The Ministry of Defence is blocking 13 wind farm developments from the Scottish borders to the Caithness coast because it claims they could create radar "blind spots" which might allow hostile aircraft, cruise missiles or even hijacked passenger jets to creep in under the country's protective screen.

It has also lodged objections to 29 other proposed turbine sites in England, including four backed by the Department for Business, Enterprise and Regulatory Reform, one of the bodies responsible for pushing forward the government's renewable energy strategy.

Included in the list of sites in Scotland is the Eskdalemuir seismological reporting station, used as part of a global chain to monitor the shockwaves from nuclear explosions anywhere on the planet.

The MoD fears the vibration from giant turbine blades on a nearby wind farm could affect the station's delicate sensors.

The radar problem caused by wind farms was discovered by accident in 2004 during UK Air Warfare Centre tests over a Welsh site. The RAF found to its shock that the spinning blades produced "clutter" on radar screens mimicking the signature of propellor-driven aircraft.

More alarmingly, it also turned an area three miles out to sea and 5000ft above the site into what one officer described as "a zone of invisibility" and triggered nightmares of possible vulnerability to 9/11-style airborne terrorist suicide attacks.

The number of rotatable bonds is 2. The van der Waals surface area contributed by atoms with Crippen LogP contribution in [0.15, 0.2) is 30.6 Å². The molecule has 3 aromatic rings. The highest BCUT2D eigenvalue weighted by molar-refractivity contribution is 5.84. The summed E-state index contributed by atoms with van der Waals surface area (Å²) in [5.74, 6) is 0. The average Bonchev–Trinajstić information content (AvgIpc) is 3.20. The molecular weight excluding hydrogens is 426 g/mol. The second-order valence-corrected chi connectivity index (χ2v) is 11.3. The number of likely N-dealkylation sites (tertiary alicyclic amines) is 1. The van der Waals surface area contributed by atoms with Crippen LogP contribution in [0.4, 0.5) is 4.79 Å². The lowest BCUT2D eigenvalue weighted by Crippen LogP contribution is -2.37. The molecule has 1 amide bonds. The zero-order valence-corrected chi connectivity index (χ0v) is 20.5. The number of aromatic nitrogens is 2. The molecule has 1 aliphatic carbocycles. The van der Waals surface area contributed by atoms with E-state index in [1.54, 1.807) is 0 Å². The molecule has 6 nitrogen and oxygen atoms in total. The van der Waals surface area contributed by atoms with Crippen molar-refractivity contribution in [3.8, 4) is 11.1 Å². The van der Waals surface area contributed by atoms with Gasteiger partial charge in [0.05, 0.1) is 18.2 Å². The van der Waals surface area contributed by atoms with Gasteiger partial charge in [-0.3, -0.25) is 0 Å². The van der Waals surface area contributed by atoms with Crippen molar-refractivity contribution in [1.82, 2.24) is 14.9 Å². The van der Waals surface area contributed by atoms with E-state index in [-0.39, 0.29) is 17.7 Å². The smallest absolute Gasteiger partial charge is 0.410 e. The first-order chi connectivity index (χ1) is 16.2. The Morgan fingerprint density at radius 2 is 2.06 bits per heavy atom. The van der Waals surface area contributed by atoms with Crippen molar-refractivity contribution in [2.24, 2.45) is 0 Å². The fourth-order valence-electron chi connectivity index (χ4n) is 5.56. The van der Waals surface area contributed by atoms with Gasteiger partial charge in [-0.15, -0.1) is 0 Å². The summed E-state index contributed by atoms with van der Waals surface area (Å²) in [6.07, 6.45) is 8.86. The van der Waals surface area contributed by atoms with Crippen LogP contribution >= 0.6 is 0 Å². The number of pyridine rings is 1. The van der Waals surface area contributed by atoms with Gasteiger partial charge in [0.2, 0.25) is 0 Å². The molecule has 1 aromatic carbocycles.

Nato and the Pentagon were also unaware of the potential hole in their defences caused by the green revolution and have since taken measures to limit developments throughout Europe and the US.

The MoD has now awarded a contract to BAe Systems, the UK's biggest defence contractor, to develop computer software capable of separating turbine blades from aircraft on a radar screen in much the same way as naval radar can differentiate sea-skimming missiles from flocks of seabirds.

In a statement, the MoD said: "We fully support the government's renewable energy policies and consider each development proposal on a case-by-case basis. We are always ready to consider mitigation measures, such as changing the height or number of turbines, or slightly changing their location where agreeable if that would allow a development to go forward."

The reasons given for the 13 Scottish objections to site development include interference with air-defence or air traffic control radars, unacceptable restriction on low-flying training, and interference to seismological instruments.